Posted 1 month ago - by

What Employers Should Know About OSHA’s new National Emphasis Program in Regard to COVID-19

The Occupational Safety and Health Administration (OSHA) announced a new National Emphasis Program (NEP) that aims to protect employees that are at “high-risk” for contracting COVID-19. The announcement was made on March 12, 2021 and addresses employers who retaliate against employees who have safety concerns about their current working conditions during the pandemic. The program is temporary and will focus funds from OSHA on specific hazardous industries.

OSHA will ramp up inspections of eligible worksites where workers are deemed “high-risk” and conduct follow-up inspections on worksites that were visited in 2020. Compliance safety and health officers (CSHOs) will be checking for things like the availability of protective equipment, infection control procedures and sanitation measures.

The goal is to significantly reduce or eliminate exposure to COVID-19 by targeting industries in which employees have a high frequency of close contact and therefore put the effort to control the health hazards associated with those exposures. In addition to targeted inspection, OSHA will be offering outreach to employers and compliance assistance to those that need it. This NEP went into effect on March 18th, 2021 and will remain in effect until further notice.

High-risk workplaces include but are not limited to:

  • Schools
  • Emergency response
  • Hospitals
  • Nursing homes
  • Assisted living
  • Laboratories
  • Morgues
  • Manufacturing
  • Food processing centers and plants
  • High-volume retail

Similarly, certain employers are required to maintain records of COVID-19 in the workplaces if the employee is infected with the virus as a result of performing duties at work and if the following criteria set by OSHA is met:

Even if a workplace does not follow under one of the high-risk industries detailed above, employers should be prepared for a possible rise in inspections for all OSHA-covered organizations. It is also advised to note that employers must provide their workers with a safe workplace and must follow all OSHA standards by law.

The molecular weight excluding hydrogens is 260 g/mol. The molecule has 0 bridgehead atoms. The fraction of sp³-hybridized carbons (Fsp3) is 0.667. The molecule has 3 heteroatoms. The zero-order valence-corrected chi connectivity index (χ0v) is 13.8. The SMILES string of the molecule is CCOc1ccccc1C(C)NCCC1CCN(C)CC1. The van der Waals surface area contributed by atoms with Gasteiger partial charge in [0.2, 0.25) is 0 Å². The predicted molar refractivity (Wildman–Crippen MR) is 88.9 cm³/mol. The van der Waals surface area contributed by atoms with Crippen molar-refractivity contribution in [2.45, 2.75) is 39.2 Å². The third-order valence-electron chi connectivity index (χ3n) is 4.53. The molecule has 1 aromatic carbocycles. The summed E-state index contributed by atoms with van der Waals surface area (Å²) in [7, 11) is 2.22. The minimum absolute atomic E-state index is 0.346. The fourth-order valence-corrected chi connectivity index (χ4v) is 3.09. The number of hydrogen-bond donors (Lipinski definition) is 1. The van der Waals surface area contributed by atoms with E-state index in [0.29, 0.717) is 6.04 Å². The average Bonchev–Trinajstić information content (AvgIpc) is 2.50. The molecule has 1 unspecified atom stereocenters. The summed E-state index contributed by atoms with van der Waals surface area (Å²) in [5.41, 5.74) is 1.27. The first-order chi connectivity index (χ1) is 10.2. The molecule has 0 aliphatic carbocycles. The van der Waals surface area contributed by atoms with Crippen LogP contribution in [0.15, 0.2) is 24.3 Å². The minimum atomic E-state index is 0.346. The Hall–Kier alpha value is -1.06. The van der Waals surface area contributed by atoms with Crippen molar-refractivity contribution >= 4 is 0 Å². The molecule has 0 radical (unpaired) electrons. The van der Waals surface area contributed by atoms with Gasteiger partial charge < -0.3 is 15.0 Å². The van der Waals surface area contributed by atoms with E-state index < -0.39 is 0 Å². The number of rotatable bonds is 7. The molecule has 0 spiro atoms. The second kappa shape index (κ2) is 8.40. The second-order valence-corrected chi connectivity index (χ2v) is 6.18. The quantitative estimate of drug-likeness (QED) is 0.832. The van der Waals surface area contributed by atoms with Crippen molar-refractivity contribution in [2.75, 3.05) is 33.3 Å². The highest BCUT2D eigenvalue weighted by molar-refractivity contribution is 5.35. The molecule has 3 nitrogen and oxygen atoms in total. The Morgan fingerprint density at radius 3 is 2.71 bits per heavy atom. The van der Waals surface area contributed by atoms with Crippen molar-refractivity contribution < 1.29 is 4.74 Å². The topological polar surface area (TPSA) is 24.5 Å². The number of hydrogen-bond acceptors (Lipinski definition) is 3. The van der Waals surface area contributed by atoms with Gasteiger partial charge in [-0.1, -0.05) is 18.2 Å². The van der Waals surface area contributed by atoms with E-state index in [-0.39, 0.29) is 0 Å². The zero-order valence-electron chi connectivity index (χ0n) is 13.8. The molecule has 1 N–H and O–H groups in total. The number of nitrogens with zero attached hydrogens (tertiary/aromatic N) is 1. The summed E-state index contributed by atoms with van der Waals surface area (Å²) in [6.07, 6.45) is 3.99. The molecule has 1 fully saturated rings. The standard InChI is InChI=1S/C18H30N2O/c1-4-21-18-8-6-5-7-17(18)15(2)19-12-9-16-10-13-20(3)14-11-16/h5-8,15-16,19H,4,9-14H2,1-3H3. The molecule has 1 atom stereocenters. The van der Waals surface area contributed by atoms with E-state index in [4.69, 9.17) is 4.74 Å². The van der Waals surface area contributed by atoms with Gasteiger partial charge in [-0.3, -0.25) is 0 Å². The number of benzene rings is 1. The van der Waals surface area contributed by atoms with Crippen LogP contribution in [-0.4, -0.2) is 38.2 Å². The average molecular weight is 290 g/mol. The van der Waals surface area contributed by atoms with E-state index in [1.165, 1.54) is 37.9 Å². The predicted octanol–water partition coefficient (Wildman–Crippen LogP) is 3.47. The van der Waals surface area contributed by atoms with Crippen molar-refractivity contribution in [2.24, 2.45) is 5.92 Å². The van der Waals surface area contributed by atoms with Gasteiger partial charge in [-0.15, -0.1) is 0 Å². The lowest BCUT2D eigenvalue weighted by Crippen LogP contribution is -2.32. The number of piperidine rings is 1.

Until the pandemic is over, employers should expect the ever-changing legislation to continue. It is important that to keep up to date with not only OSHA standards but any other local or federal department and consult with your trusted advisors before taking action in any situation.

Is there anything Payroll Systems can help you with as you accommodate rapid legislation changes? Reach out and talk to us about the easy-to-scale solutions you need for your business.

Related Posts

California Overtime Laws in 2021

California overtime law dictates when and how an employee must be paid wages for overtime work Under this law, employers must pay all eligible employees working in the state of California additional...

Read more...

6 Things to Consider When Hiring Employees for the First Time

Taking that step from being self-employed to an employer can be both scary and exciting This means that your business is at a point where it is ready to take the next step to expand and on the...

Read more...

Paycheck Protection Program Runs Out for Most Businesses – What Programs Are Still Available?

The Small Business Administration (SBA) announced on May 4th that the Paycheck Protection Program (PPP) has run out of money for most businesses The PPP was originally expected to end on May 31st but...

Read more...

Does Your Organization Have a Long-Term Remote Work Strategy?

Looking back on this past year, it is clear to see just how adaptive organizations had to be in order to make it this far One of the biggest workplace changes brought on by the pandemic was the shift...

Read more...

More Information on The Restaurant Revitalization Fund and How to Apply

The American Rescue Plan Act of 2021 (ARPA) is the most recent of the three stimulus bills that have passed since the start of the pandemic ARPA included a separate relief fund called...

Read more...

IRS Shares Clarifying Guidance on Temporary 100% Deduction for Meal Expenses

The IRS has issued guidance on the 100% deductibility for food or beverage provided by a restaurant The 100% deduction is temporary and only applies to expenses that are paid or incurred after...

Read more...

Leave a Reply

Your email address will not be published. Required fields are marked *

This article provides general information and shouldn’t be construed as legal or HR advice. Since employment laws may change over time and can vary by location and industry, please consult a lawyer or HR expert for advice specific to your business. You can also contact Payroll Systems to inquire about our HR support services.